Thank you for joining me here! I hope you enjoy this series and I’d love to hear from you about what you are reading these days.
One True Loves by Taylor Jenkins Reid (Length: 354 pages.) I ADORE this author, and when I read that this novel is often cited by TJR fans as their favorite novel of hers, I knew I had to check it out. I chose to listen to this one, and bonus: it’s narrated by Julia Whelan, one of the best audiobook narrators in the business. The book starts with Emma Blair eating dinner with her fiance Sam and her parents, when Emma gets a phone call from her husband Jesse who was presumed dead in a plane crash a few years earlier. The “tone” of this novel is perfect, the character development is fantastic and the plot is definitely propulsive . . . who will Emma end up picking? While I figured that part pretty early on, I thoroughly enjoyed the entire ride to get there. Now I’ve joined the legions of fans who have declared this book to be their favorite. (My second favorite is The Seven Husbands of Evelyn Hugo.)
I’m Glad My Mom Died by Jennette McCurdy (Length: 319 pages). What a name for a memoir–but for this one, it’s absolutely apropos. Narrated by the author herself, who was a famous child actress (on the TV show iCarly), I recommend listening to this one for sure. There is a reason this is a runaway best seller. The author is very honest and vulnerable throughout, and I was fascinated by her account of being a child actor in Hollywood, especially with a very abusive stage mom (a modern Mommie Dearest if you will). Her love for her mom also shines through, which makes her account very poignant. This is a fantastic read and I definitely recommend!
Signal Fires by Dani Shapiro (Length: 241 pages). This short novel is all the rage in the Bookstagram arena and I am glad I finally got a chance to see what the fuss is all about. I’ve never read this author’s non-fiction works, but I really enjoyed this one. If you like a family “saga” type novel, this is for you as the author follows a few families who live on one street over the time period of a few decades. The timeline does jump around quite a bit so this isn’t a novel you’re going to want to pick up here and there–just read it straight through in an afternoon if you are able to do so. The author’s writing style here reminds me of Fredrik Backman, so I really dug it! The writing is beautiful, it’s a very quick read with truly memorable characters and I give it a thumbs up.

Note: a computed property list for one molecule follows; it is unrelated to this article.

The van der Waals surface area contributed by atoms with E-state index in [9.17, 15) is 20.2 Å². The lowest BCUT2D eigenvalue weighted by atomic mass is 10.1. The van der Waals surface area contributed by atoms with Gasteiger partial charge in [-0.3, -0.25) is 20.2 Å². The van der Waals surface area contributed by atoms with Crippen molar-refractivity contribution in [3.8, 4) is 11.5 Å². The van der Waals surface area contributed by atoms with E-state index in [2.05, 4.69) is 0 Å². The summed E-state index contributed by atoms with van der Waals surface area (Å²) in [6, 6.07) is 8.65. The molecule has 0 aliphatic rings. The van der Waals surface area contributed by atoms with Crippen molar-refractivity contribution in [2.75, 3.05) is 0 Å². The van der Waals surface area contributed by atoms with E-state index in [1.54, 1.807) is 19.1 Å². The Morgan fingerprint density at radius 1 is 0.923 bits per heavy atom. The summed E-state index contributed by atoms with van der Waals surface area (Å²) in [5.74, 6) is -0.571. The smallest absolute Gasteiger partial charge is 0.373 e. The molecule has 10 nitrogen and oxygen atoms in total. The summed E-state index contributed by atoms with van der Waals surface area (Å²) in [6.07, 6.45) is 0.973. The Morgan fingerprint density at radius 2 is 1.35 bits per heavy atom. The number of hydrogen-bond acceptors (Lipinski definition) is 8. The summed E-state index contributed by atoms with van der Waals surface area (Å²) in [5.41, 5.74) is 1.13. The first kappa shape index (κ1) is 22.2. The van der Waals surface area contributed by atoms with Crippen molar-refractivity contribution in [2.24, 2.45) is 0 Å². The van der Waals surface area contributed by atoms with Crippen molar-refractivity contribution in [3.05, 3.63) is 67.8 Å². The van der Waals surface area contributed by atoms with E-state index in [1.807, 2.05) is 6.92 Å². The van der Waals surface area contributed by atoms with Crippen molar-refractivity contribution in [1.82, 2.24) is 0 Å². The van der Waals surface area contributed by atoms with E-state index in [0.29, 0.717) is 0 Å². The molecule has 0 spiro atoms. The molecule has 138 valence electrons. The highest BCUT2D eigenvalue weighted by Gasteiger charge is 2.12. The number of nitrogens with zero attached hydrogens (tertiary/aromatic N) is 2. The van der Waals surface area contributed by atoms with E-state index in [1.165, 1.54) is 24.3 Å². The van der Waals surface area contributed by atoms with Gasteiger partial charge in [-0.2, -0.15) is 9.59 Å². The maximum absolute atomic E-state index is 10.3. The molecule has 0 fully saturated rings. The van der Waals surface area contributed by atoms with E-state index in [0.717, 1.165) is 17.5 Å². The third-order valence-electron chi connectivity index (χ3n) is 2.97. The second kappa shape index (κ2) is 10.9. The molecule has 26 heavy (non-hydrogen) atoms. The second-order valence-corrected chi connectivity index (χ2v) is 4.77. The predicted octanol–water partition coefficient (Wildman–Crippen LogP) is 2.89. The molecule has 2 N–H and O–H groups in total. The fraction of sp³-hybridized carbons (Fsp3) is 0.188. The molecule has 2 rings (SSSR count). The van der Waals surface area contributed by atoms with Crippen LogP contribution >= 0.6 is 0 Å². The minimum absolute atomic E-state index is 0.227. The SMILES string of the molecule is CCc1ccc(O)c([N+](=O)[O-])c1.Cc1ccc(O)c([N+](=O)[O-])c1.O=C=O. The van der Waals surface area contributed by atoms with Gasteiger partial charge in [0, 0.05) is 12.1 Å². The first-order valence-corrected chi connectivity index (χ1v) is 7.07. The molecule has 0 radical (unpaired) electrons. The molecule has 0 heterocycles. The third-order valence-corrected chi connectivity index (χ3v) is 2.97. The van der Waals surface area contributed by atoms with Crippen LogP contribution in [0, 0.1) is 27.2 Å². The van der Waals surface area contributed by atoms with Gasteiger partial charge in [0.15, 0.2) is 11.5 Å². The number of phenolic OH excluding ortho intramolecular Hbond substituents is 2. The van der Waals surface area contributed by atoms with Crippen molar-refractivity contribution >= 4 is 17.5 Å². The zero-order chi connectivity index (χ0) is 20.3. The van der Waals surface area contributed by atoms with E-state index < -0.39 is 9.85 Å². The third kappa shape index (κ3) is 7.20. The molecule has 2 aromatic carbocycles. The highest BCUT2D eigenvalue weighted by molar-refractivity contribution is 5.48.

Magic Lessons by Alice Hoffman (Length: 412 pages). I’ve never gotten around to reading the Practical Magic series that is so beloved, so when this “prequel” was recently released I decided to start the (now four book) series by reading this one. This novel illustrates the start of the Owens’ women’s lineage, and how witches were treated in the early 1600s in Salem. This novel contains lots of references to the earlier novels which went over my head but that didn’t deter from my enjoyment of this book. The writing style is lyrical, the plot moves along and the character development is substantial, which is great as this series is so beloved by so many readers. I’ll absolutely continue reading along in the series based on what I’ve read here.
Friends, Lovers, and the Big Terrible Thing by Matthew Perry (Length: 260 pages). UGH. I listened to this audiobook and I’m just glad I got it free from my library instead of wasting money on it. I was a fan of Friends back in the day and was so excited to read this memoir. While I will say that overall it’s an interesting look at severe addiction and there’s some fun information about the TV show (and the Keanu Reeves comment is a nothingburger), I’m not a fan of this man after reading this book. Way too much navel-gazing, and while he sort of recognizes his privilege in being able to spend north of 7 million (!) dollars trying to fight his addiction, his defensiveness and his passive-aggressive comments toward so many people are pretty infuriating. Matthew tries to be funny but comes off as just plain mean. Don’t waste your time on this one. 😦